Report names top 5 dangerous summer toys
NEW BLOOMFIELD —
World Against Toys Causing Harm released named the top five toys parents and caregivers should be wary of in their 2018 Summer Safety Report.
The organization said the combination of warm weather and school vacation is an opportunity for kids to enjoy the outdoors but is also a time for injuries. According to W.A.T.C.H.'s report, summer accounts for nearly half of all injury-related deaths to children. Hospital emergency departments will treat about 2.5 million children injured in accidents.
W.A.T.C.H. released their report with the belief that awareness of the potential dangers of popular family activities could stifle the track record of injuries and deaths-- and save lives.
All-terrain vehicles, or ATVs, topped the list. According to the report, there are about 650 deaths and 100,000 injuries involving ATVs. ATVs are prone to overturning, associated with high crash rates and may even be even more difficult to control on paved roads.
The organizations recommends prohibiting a child from operating an ATV, noting that even as passengers kids are at risk. Safety precautions such as helmets and protective clothing could minimize the risk of some injuries but will not prevent all injuries.
W.A.T.C.H. has also named slingshots as a potential backyard play hazard. They are historically banned in some states, including Massachusetts due to the high risks associated with the toy. The blunt force whatever is 'slinged' from the toy could pose the potential dual threat of blunt force trauma to eyes and choking hazards.
Varying types of this toy can also be found, including water balloon slingshots. Though water may seem harmless, they also pose a similar threat.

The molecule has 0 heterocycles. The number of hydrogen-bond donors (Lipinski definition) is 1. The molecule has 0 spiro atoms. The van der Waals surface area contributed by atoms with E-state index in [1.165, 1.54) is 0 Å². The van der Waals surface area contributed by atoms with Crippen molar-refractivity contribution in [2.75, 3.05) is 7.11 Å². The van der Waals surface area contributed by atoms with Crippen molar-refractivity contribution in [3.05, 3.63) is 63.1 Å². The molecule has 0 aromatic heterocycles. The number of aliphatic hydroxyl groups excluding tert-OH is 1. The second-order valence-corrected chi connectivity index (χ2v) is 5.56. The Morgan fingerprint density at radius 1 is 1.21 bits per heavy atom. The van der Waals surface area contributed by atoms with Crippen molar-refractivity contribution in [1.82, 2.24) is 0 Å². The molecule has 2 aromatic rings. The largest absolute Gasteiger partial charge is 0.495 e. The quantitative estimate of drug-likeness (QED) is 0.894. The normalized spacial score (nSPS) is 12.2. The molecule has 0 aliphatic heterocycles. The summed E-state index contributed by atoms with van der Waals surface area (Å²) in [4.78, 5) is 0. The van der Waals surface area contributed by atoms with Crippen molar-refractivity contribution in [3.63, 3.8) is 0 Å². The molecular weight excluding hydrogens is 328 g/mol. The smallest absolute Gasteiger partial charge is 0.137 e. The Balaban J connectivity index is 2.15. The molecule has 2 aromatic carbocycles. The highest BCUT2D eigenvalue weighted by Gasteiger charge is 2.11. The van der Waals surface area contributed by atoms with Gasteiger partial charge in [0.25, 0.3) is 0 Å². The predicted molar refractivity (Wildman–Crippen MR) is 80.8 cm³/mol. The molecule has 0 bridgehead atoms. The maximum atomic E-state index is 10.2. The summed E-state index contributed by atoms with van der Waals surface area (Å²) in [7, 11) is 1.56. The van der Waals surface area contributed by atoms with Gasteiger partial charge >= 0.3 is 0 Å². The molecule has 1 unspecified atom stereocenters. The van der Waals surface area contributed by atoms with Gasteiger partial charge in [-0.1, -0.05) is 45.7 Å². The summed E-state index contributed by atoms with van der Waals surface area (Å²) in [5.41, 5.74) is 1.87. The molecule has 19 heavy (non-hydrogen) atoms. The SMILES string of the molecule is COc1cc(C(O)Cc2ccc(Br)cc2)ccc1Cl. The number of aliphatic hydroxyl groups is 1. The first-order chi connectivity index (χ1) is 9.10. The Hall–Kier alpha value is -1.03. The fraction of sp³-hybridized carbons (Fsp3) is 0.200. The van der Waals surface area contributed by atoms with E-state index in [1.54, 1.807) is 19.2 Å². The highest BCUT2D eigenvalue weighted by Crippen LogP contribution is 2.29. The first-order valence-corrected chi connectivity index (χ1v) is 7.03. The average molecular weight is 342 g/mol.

Lawn darts can also pose a risk. If sharp, they can pierce through a child's skin.
They are offered in modified versions with blunt, weighted bottoms. Intended to be thrown while playing outdoor games, they could potentially lead to blunt force head injuries if not careful.
Another popular summer safety hazard are on-ground or inflatable water slides.
Made popular with the typical Slip 'N' Slide, water slides bring the fun to any summer party. Parents should be aware that such slides are only meant to be used by children under a certain size and weight. Adults and teens have been warned to not use these types of summer products as life-threatening injuries, including paralysis, have occurred.
"Because of their size, older children and adults risk spine, head, neck and other life-threatening injuries from using this slide," a warning label for Little Tikes Wet and Dry First Slide reads.
Water safety is another vitally important issue.
About 54 percent of fatal drownings to children under five years old occurred at homes. Pools are a great way to cool off, but whether above ground or in-ground, they require a particularly watchful eye.
According to the report, 10 people die in the United States every day from accidental drowning and an average of 66 children young than 15 drown in above-ground pools annually.
W.A.T.C.H. says when it comes to water safety, multiple barriers of protection should be used to prevent access to the pool. They say parents should also remove toys from the pool when they're not in use as to not entice a child and to always check water safety measures used around the home and backyard. That means checking pool covers, alarms, automatic locking gates and other implemented safety measures.
The organization said the most important thing it for parents and caregivers to remain vigilant. The younger the child, the more watchful you should be. With increased awareness, safer products and knowing the facts injuries-- and deaths-- can be prevented.